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Thread: Sport fish Guide Industry Limited Entry Program

  1. #1

    Default Sport fish Guide Industry Limited Entry Program

    Fish and Game is looking into a Sport fish Guide Industry Limited Entry Program and first off I will say for the record that I am a guide (Freshwater rivers out that way - points west) In as much as I only found out about this by stumbling upon it on the Alaska Department of Fish and Game’s web site I am not sure how many folks actually know about it. Also in as much as the web page (see link below) has a comments section regarding the idea that precludes discussion I thought I would post about it here and see what happens.

    Thanks for your time, and may the debate be spirited, thoughtful, enlightening, even educational … Oh and hopefully I spell checked this before the hippie gets me for aspelling violation.

    F&G web site link re: this..

    http://www.sf.adfg.state.ak.us/state...SpecIssues.cfm

  2. #2
    Member fishNphysician's Avatar
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    Quote Originally Posted by AKGuide View Post
    aspelling violation.

    couldn't resist!
    "Let every angler who loves to fish think what it would mean to him to find the fish were gone." Zane Grey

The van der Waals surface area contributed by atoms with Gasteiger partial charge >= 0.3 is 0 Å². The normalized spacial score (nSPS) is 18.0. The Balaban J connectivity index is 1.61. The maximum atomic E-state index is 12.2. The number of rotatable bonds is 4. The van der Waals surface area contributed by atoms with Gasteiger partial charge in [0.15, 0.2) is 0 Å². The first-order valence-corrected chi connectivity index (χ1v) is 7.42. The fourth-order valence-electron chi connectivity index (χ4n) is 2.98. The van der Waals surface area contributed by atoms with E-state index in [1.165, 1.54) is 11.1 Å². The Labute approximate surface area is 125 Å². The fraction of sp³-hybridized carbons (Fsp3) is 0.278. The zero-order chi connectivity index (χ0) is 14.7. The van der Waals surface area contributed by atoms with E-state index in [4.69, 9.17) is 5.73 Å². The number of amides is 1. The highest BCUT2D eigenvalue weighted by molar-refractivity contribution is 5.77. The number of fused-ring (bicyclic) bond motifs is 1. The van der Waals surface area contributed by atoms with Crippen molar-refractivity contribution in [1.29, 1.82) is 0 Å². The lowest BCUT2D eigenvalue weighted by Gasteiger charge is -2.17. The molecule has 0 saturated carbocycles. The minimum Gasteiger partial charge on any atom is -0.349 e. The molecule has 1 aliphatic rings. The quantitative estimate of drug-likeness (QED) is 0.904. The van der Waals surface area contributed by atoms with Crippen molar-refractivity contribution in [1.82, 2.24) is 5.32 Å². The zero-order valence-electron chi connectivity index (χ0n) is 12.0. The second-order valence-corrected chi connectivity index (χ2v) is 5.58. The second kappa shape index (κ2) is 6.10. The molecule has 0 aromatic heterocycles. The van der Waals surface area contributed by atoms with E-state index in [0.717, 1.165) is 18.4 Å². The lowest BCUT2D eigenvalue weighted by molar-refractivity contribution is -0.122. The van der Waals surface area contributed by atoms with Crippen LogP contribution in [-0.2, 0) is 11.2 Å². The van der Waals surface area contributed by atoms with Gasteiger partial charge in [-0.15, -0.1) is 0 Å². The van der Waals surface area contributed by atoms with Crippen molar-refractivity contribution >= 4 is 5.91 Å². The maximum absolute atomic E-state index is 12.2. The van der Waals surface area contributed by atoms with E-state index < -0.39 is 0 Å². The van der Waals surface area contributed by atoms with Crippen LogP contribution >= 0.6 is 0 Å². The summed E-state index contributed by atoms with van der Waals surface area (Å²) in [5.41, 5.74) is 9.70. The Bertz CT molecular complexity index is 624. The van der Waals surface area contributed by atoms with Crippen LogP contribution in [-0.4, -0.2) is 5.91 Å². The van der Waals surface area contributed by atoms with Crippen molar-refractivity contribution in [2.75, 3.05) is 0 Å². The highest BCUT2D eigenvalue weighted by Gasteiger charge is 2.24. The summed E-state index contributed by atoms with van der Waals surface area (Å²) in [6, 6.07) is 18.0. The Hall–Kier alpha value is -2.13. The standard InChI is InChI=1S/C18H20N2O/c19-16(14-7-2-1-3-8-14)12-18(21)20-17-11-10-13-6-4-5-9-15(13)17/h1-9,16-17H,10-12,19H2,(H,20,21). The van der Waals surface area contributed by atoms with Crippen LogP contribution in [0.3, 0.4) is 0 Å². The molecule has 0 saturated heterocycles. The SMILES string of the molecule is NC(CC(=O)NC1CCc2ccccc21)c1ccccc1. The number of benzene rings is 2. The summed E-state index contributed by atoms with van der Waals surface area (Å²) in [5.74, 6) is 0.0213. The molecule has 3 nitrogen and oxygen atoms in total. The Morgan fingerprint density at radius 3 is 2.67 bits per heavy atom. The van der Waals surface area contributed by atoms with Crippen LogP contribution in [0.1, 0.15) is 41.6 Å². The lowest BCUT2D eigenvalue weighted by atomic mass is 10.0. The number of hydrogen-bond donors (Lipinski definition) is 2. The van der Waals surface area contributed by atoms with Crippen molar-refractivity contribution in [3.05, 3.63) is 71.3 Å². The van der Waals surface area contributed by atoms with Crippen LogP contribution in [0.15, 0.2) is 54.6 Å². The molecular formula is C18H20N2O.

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    Member SoggyMountain's Avatar
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    It seems to me that limited entry is always supported by the checkbook.

    X amount of permits times Y amount of guides/outfitters = The guy with the money/points is the one with the permit.

    I personally do believe that guides should be regulated, and I'm not convinced on any given formula.

    Perhaps, rather than fining violators of the laws, the State and Federal governments could prohibit pirates from operating in Alaska EVER? Perhaps we could ask "guides" to quit hooking their client's fish, or shooting their game?

    You're right, if I didn't see it, it didn't happen.

    Fair chase is more than an ideal. It is the state of mind that people have combined with the personal efforts they're willing to expend to get what they are looking for. If it fauls short of exhaustion, it probably wasn't really fair.

    Back to the point, limited entry has to do with who is willing to pay what for how much. Bad idea.

  4. #4

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    Oh buggers was that not more of a spacing violation? lol

    Thanks

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    Default AK guide

    Yes, a spacing mistake. One half demerit. Try harder next time.

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    webmaster Michael Strahan's Avatar
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    Default An alternative view-

    Quote Originally Posted by SoggyMountain View Post
    It seems to me that limited entry is always supported by the checkbook.

    X amount of permits times Y amount of guides/outfitters = The guy with the money/points is the one with the permit.
    ... limited entry has to do with who is willing to pay what for how much. Bad idea.
    It doesn't have to be that way. If we went with longevity, we get the folks who have done it a while, not necessarily those with the deepest pockets. We're seeing something like this with the new hunting guide situation. Considering other alternatives, I like this one.

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    Member AK Tubes's Avatar